That was the end of the seg- ment, but only the beginning of a legal battle that would unfold off camera. True to form, Murray – who has a reputation for being litigious and ‘‘volatile’’ at best – hit back with a defamation lawsuit against Oliver, HBO and Time Warner days after the coal episode aired.
A complaint filed in West Virginia circuit court accused Oliver of attempting to assassinate Murray’s character and reputation.
‘‘Nothing has ever stressed him more than this vicious and untruthful attack,’’ [the complaint] says, adding that Oliver’s segment was an attempt to advance ‘‘biases against the coal industry’’ and ‘‘disdain for the coal-related policies of the Trump Administration’’.
When Oliver’s writers contacted Murray Energy for comment before airing the segment, the company’s representatives warned them that they were using outdated information and discredited reports to support the show’s arguments, according to the complaint. Nevertheless, it says, Oliver ignored other materials Murray Energy provided that might have set him straight.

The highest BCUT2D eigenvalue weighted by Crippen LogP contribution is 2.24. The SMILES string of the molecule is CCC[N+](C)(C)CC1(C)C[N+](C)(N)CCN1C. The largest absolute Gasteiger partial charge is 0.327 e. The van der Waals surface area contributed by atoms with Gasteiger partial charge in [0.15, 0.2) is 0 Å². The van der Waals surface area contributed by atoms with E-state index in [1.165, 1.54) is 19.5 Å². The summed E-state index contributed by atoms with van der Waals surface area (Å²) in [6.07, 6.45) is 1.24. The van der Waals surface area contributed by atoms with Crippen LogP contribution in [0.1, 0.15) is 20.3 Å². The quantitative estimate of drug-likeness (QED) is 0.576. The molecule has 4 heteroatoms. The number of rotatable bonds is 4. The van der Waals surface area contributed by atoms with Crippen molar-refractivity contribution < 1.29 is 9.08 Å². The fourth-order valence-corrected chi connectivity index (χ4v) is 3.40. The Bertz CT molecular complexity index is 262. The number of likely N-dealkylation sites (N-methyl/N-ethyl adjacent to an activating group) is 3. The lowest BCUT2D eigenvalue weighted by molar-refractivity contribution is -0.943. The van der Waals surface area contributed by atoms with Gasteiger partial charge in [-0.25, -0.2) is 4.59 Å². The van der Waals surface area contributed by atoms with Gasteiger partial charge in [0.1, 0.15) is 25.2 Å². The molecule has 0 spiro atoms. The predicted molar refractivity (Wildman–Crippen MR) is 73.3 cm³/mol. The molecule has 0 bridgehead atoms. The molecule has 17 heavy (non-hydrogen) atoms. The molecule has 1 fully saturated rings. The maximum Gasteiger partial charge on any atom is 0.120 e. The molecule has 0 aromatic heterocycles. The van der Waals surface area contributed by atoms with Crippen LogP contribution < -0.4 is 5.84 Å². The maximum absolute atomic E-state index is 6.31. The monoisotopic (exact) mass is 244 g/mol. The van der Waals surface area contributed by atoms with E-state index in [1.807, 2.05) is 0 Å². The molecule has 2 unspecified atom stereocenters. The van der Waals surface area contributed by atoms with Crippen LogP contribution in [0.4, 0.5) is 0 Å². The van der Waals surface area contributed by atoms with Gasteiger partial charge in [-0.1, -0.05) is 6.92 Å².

Murray’s lawsuit prompted the American Civil Liberties Union of West Virginia to file an amicus brief for the ages, with section titles such as ‘‘The Ridiculous Case of Hand’’, ‘‘Anyone Can Legally Say ‘ Eat S..., Bob!’ ‘‘, and ‘‘All of John Oliver’s Speech Was Protected by the First Amendment. You Can’t Sue People for Being Mean to You, Bob’’.
‘‘It is apt that one of the plaintiff’s objections to the show is about a human-sized squirrell [sic] named Mr Nutterbutter, because this case is nuts,’’ ACLU West Virginia legal director Jamie Lynn Crofts wrote in the brief. ‘‘As a flamethrower himself, Bob Murray should not be shocked when his own fire occasionally inspires others to fire back ... The place to disagree on important matters of public concern is the court of public opinion, not United States District Court.’’